Irrespective of this, they were welcoming and smiled the whole time we were there, I got the impression that they were happy and content with the possessions and the life that they had.
Makes a lot of the complaining that we do seem trivial, right?
The not so nice side of Vang Vieng…
Recent times have seen the small, peaceful, charming town of Vang Vieng transform into a mecca for drunk and rowdy backpackers.
Having said this, not all visitors to the area are like this, but a lot of them are.
We stayed in Vang Vieng for one week and in that space of time, we saw more drunk people than we had in our previous seven months in Asia!
There’s nothing wrong with having a few drinks and enjoying oneself, I’m all for that. But we witnessed a lot of disrespectful, even disgraceful behavior from backpackers during our stay in Vang Vieng.
Like most countries in Southeast Asia, the people of Laos are conservative and the Laos National Tourism Administration has awareness programs where they ask tourists to respect and follow the rules, regulations, traditions and cultures of the Lao people.
The town itself is decorated with signs like the following:
There were the select few males and females who still deemed it appropriate to parade around the town wearing next to nothing. One local woman had to cover her child’s eyes while one girl walked by as she was wearing a bikini that was ‘barely there.’
Personally, I feel that local culture, traditions and wishes should be respected and adhered to. Just my opinion at the end of the day.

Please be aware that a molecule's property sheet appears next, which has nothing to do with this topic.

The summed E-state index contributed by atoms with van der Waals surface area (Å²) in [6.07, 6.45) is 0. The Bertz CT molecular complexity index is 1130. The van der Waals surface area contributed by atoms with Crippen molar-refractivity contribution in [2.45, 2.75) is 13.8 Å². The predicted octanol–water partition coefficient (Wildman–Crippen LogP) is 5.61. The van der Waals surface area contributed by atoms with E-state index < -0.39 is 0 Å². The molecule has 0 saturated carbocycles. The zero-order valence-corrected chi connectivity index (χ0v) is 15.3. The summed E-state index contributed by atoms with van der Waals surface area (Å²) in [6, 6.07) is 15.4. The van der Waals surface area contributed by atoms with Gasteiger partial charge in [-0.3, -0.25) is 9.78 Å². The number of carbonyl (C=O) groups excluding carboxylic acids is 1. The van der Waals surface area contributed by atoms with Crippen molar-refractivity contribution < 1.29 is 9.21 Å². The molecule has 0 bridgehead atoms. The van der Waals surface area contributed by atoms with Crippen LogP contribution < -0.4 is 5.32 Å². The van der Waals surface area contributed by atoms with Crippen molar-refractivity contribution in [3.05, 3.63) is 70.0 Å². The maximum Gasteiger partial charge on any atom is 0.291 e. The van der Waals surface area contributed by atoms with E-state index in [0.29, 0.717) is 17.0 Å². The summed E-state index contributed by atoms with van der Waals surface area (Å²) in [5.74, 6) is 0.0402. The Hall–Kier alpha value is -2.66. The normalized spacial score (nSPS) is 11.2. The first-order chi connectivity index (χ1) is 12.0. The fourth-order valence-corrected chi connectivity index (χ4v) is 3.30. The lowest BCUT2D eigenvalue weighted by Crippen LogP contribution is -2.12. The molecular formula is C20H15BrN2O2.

“Engerrrrr-land, Engerrrrr-land, Engerrrrrrr-land…”
We walked into our guesthouse and were met by chants and roars like the one above. If I didn’t know any better, i’d have thought the England team were playing a game of football out the back of the guesthouse!
To make matters worse, the chants were coming from a room on our floor.
The roars were loud, and we had to get some work online done. We got the laptops and decided to sit outside on the table and chairs, it was considerably quieter there, and the WIFI signal was that little bit stronger, in comparison to the one bar that we got in our room.
Our fingers start tapping, and we get on with the work that we have to do. That is until Flor turned to me and said, “is that what i think it is?”
We both look up to see a young guy urinating from the balcony of his room. Luckily, it wasn’t any where near us, and we were in no danger of getting wet.
The guesthouse did have a perfectly clean toilet so i don’t know why he felt the need to do what he did, I was disgusted.
This behavior made me feel angry, and I was left thinking, “what do the locals really think of us westerners?”
Don’t miss out…
Don’t miss out on Vang Vieng when in Laos. The tubing scene has considerably quietened since the closure of many of its river bars in 2012, and it is now a charming town that radiates a more relaxed and chilled out vibe.
Locals say they are happy that the government has cracked down on the old tubing scene, which saw as many as 20 tourists being killed each year.
Tubing is still there to be experienced and enjoyed – it’s just the opportunity to kill yourself while doing it that has been removed.#
Prices of food and accommodation are reasonable, and considerably lower that what we payed in Luang Prabang.
Have you ever been to Vang Vieng?
If so, I’d love to hear what you thought of it! Feel free to leave any questions or comments below. 🙂